Rachel Roberts provides a summary of the Budget announcements concerning the labour market, which include childcare reforms and pension reforms.
As part of his 2023 Spring Budget, chancellor Jeremy Hunt announced a number of reforms to childcare support available, to help parents return to work after having children.
One of the main measures was extending the existing provisions by allowing working parents in England access to 30 hours of free childcare per week, for 38 weeks of the year, from the point their child reaches 9 months old to the age of 5 when they start school.
However, in order to ensure there is sufficient funding, this will be rolled out in various stages over the next 2 years. Starting from April 2024, all working parents of 2-year-old can access 15 hours per week of free childcare and from September 2024 this age range will be extended to aged 9 months up to 3 years. From September 2025 all working parents of children aged 9 months up to 3 years old can access 30 hours free childcare per week, on top of existing provisions for 3-5year olds
This will provide much needed assistance to those who have had children and are worried about the costs of childcare meaning they are unable to return to work. The average cost of full-time childcare for children under 2 years is currently £263.81 a week which for many families can mean a part time career break to have children turns in to a full-time career end with 2022 stats showing only 75% of woman return to work in the 5 years after having children.
It is not only those with children under the age of 5 that face problems returning to work due to the cost of childcare. Working parents with school age children also face problems with arranging wraparound childcare (I.e. before and after school clubs) as one third of primary schools do not offer such a service.
In order to help combat this, and make it easier for those with school age children to continue working full time, the Government announced a funding package for local authorities that they hope will mean all schools will be able to offer wraparound childcare by September 2026.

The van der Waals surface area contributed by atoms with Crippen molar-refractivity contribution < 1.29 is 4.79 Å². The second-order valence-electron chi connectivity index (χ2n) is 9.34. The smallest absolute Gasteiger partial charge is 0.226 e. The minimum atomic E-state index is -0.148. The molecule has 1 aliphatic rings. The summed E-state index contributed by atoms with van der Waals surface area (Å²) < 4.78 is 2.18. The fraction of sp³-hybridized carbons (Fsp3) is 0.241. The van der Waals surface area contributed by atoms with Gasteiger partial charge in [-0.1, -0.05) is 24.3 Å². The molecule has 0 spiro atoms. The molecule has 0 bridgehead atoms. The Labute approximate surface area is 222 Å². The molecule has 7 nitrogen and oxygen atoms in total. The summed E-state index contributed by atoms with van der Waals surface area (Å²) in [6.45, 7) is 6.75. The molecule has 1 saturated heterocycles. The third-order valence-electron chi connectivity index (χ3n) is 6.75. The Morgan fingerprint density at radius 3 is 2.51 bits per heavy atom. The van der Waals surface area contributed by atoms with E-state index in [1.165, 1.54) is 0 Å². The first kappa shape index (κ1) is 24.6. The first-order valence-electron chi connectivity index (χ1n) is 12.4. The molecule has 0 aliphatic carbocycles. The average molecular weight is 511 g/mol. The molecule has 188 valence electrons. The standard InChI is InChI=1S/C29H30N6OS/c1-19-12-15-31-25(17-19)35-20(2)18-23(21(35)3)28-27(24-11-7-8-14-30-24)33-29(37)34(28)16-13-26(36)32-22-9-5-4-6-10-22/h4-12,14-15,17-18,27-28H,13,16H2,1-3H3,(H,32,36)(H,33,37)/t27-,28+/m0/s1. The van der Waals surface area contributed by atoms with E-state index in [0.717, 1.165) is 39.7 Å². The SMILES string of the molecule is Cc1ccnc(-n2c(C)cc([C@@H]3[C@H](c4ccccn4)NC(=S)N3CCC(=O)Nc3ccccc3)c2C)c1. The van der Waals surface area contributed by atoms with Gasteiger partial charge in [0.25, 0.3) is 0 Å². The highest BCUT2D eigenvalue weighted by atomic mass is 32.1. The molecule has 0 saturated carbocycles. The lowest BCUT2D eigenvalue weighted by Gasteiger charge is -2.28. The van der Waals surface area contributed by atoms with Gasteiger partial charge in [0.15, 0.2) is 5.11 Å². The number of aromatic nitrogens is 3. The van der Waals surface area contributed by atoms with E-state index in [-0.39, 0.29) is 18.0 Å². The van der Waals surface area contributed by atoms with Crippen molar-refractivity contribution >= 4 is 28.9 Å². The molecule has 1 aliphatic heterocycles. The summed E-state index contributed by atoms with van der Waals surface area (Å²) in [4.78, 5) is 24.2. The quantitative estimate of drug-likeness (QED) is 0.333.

Jeremy Hunt has also confirmed a reform to pension contribution allowances. Previously, a £40,000 annual limit was placed on the total tax-relieved pensions savings an individual could make each year, prior to a 45% tax charge being levied. However, to encourage highly skilled individuals to remain in employment, the government will raise the Annual Allowance from £40,000 to £60,000 from April 2023. Furthermore, the level of income at which the annual allowance begins to be reduced (the adjusted income) is set to be increased from £240,000 to £260,000 together with an increase the allowable minimum allowance which will be increased from £4,000 to £10,000, a welcome change.
There was widespread talk prior to the Budget that the Pensions Lifetime Allowance would be increased to £1.8m, but it was announced that the government will remove the Lifetime Allowance charge from April 2023, before the allowance is abolished entirely from April 2024.
With the current lifetime limit set at £1,073,100. Individuals who exceeded this threshold were impacted by a significant pension tax charge; 25% if the money is vested to provide pension income, or 55% if drawdown as a lump sum. This particularly impacted doctors, who often incurred unexpected charges as a result of the 2015 NHS career average scheme. Consequently, because of the way pension taxes worked, employees were often considering early retirement.
This is a welcomed change by many as it hopes to incentivise individuals to remain in or return to work and remove the headache of pension taxes for most people.
Mr Hunt also announced an increase to the Money Purchase Annual Allowance from £4,000 to £10,000. This hopes to encourage more experienced workers to remain or re-join the labour market by increasing the amount they can contribute to a pension scheme when they have already accessed their pension savings.
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